TIRE BUSINESS recently published a letter by Henry Carleton of Carleton Equipment Co. expressing his unhappiness with the Tire Retread Information Bureau's (TRIB) effort on behalf of passenger tire retreading. I, too, have expressed my concern about the future of this important sector of our industry, but I can't agree with the idea that TRIB is the culprit. Over the years, TRIB has done a good job for the average retreader, who is assisted in a way that would be impossible without TRIB.
It has long been a disappointment that many retreaders do not support TRIB. In this respect, they have been their own worst enemies.
I believe that if any finger is to be pointed regarding the declining fortunes of passenger tire retreads, it should be aimed at the retreader himself and secondly at the retreading equipment manufacturer.
Some years ago a survey showed three out of five tire dealers and retreaders rated retreads poor in comparison to new tires. TRIB Managing Director Harvey Brodsky's presentation of ``How Not to Sell a Retread'' at the 1983 American Retreaders' Association Conference startled his audience with the statement that 20 out of 26 retreaders contacted did their best to discourage the purchase of passenger tire retreads.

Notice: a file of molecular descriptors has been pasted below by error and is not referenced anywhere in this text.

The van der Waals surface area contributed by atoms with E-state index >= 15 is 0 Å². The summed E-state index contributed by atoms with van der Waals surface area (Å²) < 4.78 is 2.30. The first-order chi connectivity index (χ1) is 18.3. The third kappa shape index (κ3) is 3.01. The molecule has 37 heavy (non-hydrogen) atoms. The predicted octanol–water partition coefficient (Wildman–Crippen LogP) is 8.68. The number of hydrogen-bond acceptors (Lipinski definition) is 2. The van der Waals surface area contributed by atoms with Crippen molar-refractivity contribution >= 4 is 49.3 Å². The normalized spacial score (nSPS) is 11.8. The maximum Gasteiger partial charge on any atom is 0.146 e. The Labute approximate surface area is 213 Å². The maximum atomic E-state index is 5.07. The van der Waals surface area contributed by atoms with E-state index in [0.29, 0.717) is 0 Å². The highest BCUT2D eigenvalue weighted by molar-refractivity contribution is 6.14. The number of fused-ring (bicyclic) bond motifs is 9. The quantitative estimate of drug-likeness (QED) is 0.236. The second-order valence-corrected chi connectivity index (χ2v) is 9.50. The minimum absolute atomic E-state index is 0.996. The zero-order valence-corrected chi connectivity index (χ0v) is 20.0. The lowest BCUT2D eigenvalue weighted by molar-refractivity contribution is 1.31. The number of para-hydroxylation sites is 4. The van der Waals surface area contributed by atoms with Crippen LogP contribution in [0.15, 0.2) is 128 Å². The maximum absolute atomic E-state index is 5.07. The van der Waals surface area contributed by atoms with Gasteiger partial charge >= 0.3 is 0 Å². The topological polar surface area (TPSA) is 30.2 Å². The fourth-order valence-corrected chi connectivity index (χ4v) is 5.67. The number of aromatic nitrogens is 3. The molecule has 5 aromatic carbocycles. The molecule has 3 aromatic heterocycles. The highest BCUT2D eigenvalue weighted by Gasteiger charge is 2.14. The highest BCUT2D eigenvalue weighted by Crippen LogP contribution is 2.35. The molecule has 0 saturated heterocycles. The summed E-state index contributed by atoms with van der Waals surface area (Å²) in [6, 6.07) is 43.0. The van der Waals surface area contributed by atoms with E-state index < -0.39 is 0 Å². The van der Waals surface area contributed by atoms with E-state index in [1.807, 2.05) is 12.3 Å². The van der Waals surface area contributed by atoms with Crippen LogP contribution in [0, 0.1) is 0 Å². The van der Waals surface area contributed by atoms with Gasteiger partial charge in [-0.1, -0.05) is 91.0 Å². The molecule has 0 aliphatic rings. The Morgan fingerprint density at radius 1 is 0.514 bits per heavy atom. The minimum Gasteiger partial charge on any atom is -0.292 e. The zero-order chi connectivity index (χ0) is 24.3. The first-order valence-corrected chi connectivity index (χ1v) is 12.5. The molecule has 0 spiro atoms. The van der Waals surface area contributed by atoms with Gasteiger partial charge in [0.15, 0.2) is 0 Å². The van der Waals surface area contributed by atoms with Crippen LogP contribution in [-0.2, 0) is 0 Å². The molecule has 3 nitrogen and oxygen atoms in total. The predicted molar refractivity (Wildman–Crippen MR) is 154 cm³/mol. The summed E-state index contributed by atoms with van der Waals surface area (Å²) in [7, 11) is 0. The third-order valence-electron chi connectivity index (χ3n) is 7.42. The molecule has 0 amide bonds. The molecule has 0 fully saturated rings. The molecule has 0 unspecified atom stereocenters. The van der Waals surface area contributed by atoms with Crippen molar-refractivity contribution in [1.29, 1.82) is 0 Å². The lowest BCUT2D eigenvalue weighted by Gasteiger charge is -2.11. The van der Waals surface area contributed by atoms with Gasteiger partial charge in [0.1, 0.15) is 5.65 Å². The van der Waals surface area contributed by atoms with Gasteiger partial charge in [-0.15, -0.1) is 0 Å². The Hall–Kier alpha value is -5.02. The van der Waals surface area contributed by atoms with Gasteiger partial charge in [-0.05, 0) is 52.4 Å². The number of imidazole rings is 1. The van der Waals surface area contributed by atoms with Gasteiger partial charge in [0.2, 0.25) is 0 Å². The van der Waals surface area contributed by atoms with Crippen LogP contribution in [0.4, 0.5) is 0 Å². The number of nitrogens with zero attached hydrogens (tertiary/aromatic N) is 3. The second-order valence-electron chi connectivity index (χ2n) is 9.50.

At one point, more than 10,000 independent retread shops operated in the U.S. Today, fewer than 1,500 retread shops exist, with only about 300 engaged in the production of passenger tire retreads.
The future of retreading depends on three factors: technical advances by new tire makers; technological gains by retreaders; and public acceptance of the product. Each new tire development results in problems for the retreader.
Passenger tire retreading started to decline with the introduction of the radial in the mid-1960s. Michelin introduced a whitewall radial for the American market in 1965. B.F.Goodrich followed with the first U.S. radial near the end of that same year.
Initially, the yield of radial casings for retreading was quite low due to technical problems in the retreading process itself. Traditional methods were tried but did not work-radial tires simply could not be stretched or shrunk to fit bias ply molds. Many retreaders tried this, but few succeeded in producing a quality radial retread in a bias ply mold.
Consumers began to shy away from retreads because of a number of other problems as well.
For instance, motorists' perceptions of retread quality began to suffer because of the many bits and pieces of failed tires along the highway. Radial failures resembled thrown treads and consumers believed they were retread failures. The retreading industry made only a half-hearted attempt to publicize the fact that the majority of this debris was from failed new truck tires, not retreads. This problem continues to be ignored, for the most part, with the exception of TRIB's efforts.
The shortage of usable casings was another problem. The increasing proliferation of sizes and types have had a serious effect on retreading. Also, the built-in quality of the radial lowers its retreadability simply because it is on the road far longer than a bias ply tire.